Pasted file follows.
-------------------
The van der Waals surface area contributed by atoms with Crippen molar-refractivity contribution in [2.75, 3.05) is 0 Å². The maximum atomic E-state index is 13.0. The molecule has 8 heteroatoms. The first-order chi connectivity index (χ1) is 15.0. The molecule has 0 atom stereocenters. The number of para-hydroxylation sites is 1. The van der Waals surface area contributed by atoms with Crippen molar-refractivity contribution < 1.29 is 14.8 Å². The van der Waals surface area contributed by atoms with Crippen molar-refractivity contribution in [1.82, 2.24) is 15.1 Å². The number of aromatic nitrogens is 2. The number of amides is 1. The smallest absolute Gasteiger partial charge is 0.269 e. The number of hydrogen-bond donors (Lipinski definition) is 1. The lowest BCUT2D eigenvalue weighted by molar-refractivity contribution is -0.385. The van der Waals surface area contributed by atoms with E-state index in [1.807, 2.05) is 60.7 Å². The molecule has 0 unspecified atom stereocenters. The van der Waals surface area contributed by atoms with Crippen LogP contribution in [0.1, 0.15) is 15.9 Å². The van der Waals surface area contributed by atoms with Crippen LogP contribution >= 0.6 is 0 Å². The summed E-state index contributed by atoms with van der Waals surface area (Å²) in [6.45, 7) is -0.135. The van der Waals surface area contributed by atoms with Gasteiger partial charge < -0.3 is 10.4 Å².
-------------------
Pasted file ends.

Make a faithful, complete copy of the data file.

The van der Waals surface area contributed by atoms with Crippen molar-refractivity contribution in [2.75, 3.05) is 0 Å². The maximum atomic E-state index is 13.0. The molecule has 8 heteroatoms. The first-order chi connectivity index (χ1) is 15.0. The molecule has 0 atom stereocenters. The number of para-hydroxylation sites is 1. The van der Waals surface area contributed by atoms with Crippen molar-refractivity contribution < 1.29 is 14.8 Å². The van der Waals surface area contributed by atoms with Crippen molar-refractivity contribution in [1.82, 2.24) is 15.1 Å². The number of aromatic nitrogens is 2. The number of amides is 1. The smallest absolute Gasteiger partial charge is 0.269 e. The number of hydrogen-bond donors (Lipinski definition) is 1. The lowest BCUT2D eigenvalue weighted by molar-refractivity contribution is -0.385. The van der Waals surface area contributed by atoms with E-state index in [1.807, 2.05) is 60.7 Å². The molecule has 0 unspecified atom stereocenters. The van der Waals surface area contributed by atoms with Crippen LogP contribution in [0.1, 0.15) is 15.9 Å². The van der Waals surface area contributed by atoms with Crippen LogP contribution >= 0.6 is 0 Å². The summed E-state index contributed by atoms with van der Waals surface area (Å²) in [6.45, 7) is -0.135. The van der Waals surface area contributed by atoms with Gasteiger partial charge < -0.3 is 10.4 Å².